On the other hand we’d had a formative experience where we invested into cold press juices and it became too complicated. I think the sweet spot is somewhere between never changing but staying away from fads. It’s got to be timeless + interesting.
Somewhere along the way we landed on our own style or philosophy which is about constantly developing the offering but developing in the pursuit of making it better - not trendier. We found the ability to attract and hire the best people possible facilitates this.
So then Crispin opens which is closer to a restaurant dining experience. Was this the next iteration of 'better' for you guys?
We were evolving the food to become better and better and we were beginning to find Lundenwic restrictive in delivering where we wanted to be at that time. On one hand there are some restrictions because of the floor plan (the facilities are actually more than sufficient) and delivering a dining experience but it’s also not the easiest sell to a high quality chef.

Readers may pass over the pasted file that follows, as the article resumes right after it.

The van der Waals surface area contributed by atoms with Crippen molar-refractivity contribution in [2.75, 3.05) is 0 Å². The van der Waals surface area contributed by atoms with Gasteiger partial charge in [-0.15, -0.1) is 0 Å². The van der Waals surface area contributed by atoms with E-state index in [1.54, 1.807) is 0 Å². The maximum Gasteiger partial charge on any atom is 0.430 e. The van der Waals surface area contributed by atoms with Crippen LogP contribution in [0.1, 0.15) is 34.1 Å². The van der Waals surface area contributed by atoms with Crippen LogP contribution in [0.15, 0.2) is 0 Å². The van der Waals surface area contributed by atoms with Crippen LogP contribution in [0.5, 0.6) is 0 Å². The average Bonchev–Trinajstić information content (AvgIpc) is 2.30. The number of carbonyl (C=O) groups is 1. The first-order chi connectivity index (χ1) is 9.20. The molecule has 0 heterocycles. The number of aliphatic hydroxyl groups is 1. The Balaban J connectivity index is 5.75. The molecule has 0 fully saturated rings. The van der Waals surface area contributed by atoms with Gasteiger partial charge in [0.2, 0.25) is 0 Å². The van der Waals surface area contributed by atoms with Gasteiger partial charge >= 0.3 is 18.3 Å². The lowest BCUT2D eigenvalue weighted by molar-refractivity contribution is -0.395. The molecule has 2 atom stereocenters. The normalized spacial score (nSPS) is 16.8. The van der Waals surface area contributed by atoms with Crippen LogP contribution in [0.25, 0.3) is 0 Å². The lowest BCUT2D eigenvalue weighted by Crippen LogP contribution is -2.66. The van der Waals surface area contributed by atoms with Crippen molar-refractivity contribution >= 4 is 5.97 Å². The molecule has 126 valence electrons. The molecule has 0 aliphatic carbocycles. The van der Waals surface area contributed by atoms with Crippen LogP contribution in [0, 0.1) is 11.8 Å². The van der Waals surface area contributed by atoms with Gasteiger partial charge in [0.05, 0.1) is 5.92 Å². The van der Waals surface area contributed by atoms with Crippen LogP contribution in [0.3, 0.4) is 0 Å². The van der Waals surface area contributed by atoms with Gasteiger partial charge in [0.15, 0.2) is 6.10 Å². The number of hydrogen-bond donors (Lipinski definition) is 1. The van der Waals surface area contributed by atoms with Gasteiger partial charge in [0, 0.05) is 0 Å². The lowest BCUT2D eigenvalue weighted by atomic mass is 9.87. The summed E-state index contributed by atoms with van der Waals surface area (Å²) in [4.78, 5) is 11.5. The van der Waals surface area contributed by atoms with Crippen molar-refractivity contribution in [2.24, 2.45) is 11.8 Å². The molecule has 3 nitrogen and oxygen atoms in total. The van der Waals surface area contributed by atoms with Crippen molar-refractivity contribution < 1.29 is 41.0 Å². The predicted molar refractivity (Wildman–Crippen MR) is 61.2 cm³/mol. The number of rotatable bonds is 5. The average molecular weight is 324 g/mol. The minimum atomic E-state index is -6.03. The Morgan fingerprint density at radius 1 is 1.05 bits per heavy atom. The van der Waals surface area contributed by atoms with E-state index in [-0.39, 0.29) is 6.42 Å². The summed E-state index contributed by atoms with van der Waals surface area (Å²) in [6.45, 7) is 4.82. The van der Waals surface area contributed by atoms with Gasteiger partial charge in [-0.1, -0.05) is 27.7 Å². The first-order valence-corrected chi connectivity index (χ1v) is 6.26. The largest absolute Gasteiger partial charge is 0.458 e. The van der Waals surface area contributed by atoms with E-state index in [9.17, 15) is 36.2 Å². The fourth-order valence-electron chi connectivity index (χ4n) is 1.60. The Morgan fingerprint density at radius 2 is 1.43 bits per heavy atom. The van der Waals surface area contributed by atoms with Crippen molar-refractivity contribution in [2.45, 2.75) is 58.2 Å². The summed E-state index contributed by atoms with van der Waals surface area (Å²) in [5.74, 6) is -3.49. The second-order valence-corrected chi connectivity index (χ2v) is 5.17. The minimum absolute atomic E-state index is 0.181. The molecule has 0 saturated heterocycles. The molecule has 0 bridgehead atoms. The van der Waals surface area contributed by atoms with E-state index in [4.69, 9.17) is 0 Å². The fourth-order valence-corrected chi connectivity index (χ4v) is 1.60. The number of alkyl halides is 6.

That is - we were closing at 6 when most serious chefs would rather serve a dining room than a small cafe. A really excellent chef is usually going to want a dinner service. Aside from that it was essential to us to keep the customer base we had already built up at Lundenwc. As such we needed to be consistent in the style of service and food we offered - very quick, casual and unfussy breakfast and lunch.
As I say - we didn’t want to be tied into a concept and investors and we like to learn and evolve and improve. Crispin was just about the right size with ample space for diners, yet small enough to run with a relatively small team. We saw potential in it to explore dinner, weekend brunch and a wine bar offering; all of which were new concepts for us.